The premise: Michael Crichton ("Jurassic Park") wrote the evening's other hospital drama set in the Windy City. The cast includes Anthony Edwards ("Northern Exposure"), Sherry Stringfield ("NYPD Blue") and George Clooney ("Sisters"). Edwards' conscientious Dr. Green, who could use a few extra winks between shifts, is being wooed by a cushy private practice that would pay him $120 grand a year.
The possibilities: Based on the pilots, "E.R." has a darker, slightly more realistic edge, while "Chicago Hope" has a faster pace. Creatively speaking, the bottom line is which show will boast superior writing? Kelley is a hands-on producer who will oversee each script; it's unclear how much input Crichton will have beyond the pilot.
David E. Kelley will be occupied by "Chicago Hope," perhaps making "Picket Fences" vulnerable to a charge by NBC's "Homicide: Life on the Street." In any case, ABC's newsmagazine "20/20" will dominate both dramas.
"M.A.N.T.I.S." Fridays 8-9 p.m. Fox. Premiered Aug. 25.
The premise: Carl Lumbly plays Miles Hawkins, the paraplegic biophysicist who straps on a high-tech harness that transforms him into a crime-fighting hero.
The possibilities: Hawkins has been reducing the crime rate since last month, when he got a head start on his prime-time foes, most notably the nerdish Steve Urkel of ABC's durable "Family Matters." What matters to Fox is whether its action hero can fly higher than "The Adventures of Brisco County, Jr.," which bit the dust after a single season.
"UNDER SUSPICION" Fridays 9-10 p.m. CBS. Two-hour premiere airs Friday at 9 p.m. Moves to its regular slot Sept. 23.
The premise: Karen Sillas is Rose (Phil) Phillips, the sole female detective on a Northwestern police squad whose partner has disappeared. The drama focuses on her interactions with colleagues, supervisor (Seymour Cassell) and an internal affairs investigator (Philip Casnoff).
The possibilities: Accepted as "one of the boys," Sillas' character is one up on Jane Tennison, who fights for everything she gets as the driven British detective on PBS' "Prime Suspect." Charges of sexism and racism come into play here as well, though on a smaller scale.
Viewers choosing to stay at home will find a few family shows early in the evening, including "Dr. Quinn, Medicine Woman." At 10 p.m., there's a renewal of the three-way battle among "The Commish," "Sisters" and "Walker, Texas Ranger."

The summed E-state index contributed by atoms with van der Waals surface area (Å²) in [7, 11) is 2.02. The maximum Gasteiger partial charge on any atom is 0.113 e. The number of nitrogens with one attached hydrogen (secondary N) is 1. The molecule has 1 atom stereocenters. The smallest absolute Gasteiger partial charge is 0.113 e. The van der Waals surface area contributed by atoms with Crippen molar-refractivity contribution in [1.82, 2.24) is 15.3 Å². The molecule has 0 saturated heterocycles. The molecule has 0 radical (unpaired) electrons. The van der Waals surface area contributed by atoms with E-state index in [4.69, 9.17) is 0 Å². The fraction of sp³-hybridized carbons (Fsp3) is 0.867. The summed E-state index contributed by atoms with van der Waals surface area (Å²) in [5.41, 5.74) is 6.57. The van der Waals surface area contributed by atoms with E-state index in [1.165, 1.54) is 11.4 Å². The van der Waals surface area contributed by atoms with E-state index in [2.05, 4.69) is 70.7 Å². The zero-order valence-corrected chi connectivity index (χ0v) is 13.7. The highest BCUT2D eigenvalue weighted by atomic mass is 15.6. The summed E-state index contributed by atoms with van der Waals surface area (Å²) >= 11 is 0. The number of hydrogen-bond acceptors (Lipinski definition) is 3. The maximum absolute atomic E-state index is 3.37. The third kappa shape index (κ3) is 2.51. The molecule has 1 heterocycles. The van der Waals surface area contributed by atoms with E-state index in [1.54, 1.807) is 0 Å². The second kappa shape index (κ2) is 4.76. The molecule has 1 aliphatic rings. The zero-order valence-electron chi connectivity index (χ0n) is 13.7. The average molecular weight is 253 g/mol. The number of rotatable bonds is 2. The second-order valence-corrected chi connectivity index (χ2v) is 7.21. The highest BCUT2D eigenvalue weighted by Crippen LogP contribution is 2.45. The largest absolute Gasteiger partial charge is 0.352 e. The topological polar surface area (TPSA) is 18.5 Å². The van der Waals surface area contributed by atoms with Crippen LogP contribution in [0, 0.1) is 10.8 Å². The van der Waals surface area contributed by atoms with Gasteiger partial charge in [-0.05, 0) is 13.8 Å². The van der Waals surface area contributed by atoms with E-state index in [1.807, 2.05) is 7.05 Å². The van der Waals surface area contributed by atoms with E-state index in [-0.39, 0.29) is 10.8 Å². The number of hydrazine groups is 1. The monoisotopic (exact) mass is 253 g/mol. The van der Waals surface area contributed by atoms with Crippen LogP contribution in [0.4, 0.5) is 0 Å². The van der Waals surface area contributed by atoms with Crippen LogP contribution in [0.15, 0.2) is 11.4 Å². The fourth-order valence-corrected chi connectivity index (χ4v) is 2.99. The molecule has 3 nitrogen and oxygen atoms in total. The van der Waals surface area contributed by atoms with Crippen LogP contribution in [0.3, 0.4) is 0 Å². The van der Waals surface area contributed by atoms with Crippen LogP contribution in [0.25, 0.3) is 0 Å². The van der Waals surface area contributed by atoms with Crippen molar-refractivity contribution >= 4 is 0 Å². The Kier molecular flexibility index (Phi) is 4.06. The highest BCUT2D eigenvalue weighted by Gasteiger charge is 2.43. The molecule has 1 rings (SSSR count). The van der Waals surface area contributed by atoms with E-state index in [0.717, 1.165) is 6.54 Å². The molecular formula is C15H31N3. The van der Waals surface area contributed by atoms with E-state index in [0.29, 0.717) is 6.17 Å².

"THE ABC FAMILY MOVIE" Saturdays 8-10 p.m. ABC. Premiered Sept. 10.
The premise: The title tells all as ABC presents a mix of new feature films and remakes of old Disney favorites such as "The Shaggy Dog," "Escape to Witch Mountain" and "The Computer Wore Tennis Shoes."
The possibilities: ABC obviously wants kids and their parents or baby-sitters to skip a trip to the video store and stay in for its wholesome entertainment. But what about the adults who prefer racier fare? Well, there's always cable . . .
"SOMETHING WILDER" Saturdays 8-8:30 p.m. NBC. Premieres Oct. 1.
The premise: Originally titled "Young at Heart," this comedy stars Gene Wilder as a late-in-life father with twin toddlers and a young wife (Hillary B. Smith of daytime's "One Life to Live").
The possibilities: With "Dr. Quinn, Medicine Woman" and "The ABC Family Movie" seeking the same audience, there may be nothing but toddlers left over for Wilder, who's appearing in his first series.
"THE FIVE MRS. BUCHANANS" Saturdays 9-9:30 p.m. CBS. Premieres Sept. 24.
The premise: Judith Ivey ("Down Home") takes another stab at prime-time comedy as one of four women with little in common besides their fear of a malicious mother-in-law (Eileen Heckart). As one of the sisters-in-law puts it, "We pretend to like her. That's what family is all about." Beth Broderick, Harriet Sansom Harris and Charlotte Ross are the scene-stealing co-stars.
The possibilities: The catty comments and witty remarks flow freely in the pilot, which is sparked by tart dialogue. The characters are well-defined and Heckart is a hoot as the manipulative Mother Buchanan. "May I come in," she asks Ivey at her front door. Ivey: "Wouldn't it just be easier to huff and puff and blow the house down?"
"SWEET JUSTICE" Saturdays 9-10 p.m. NBC. Premieres Thursday at 10 p.m. Moves to its regular slot Sept. 24.
The premise: Melissa Gilbert is a Wall Street attorney who moves down South to work with a crusader (Cicely Tyson) in a law office fighting for the underdogs. In the pilot, Gilbert's Kate Delacroy clashes with her father's (Ronny Cox) upscale firm over a child custody case.
The possibilities: Unswayed by the cancellations of "I'll Fly Away" and last year's acclaimed "Against the Grain," NBC evidently sees potential in this Southern-fried drama. Compelling as ever, Tyson gives the show a touch of class.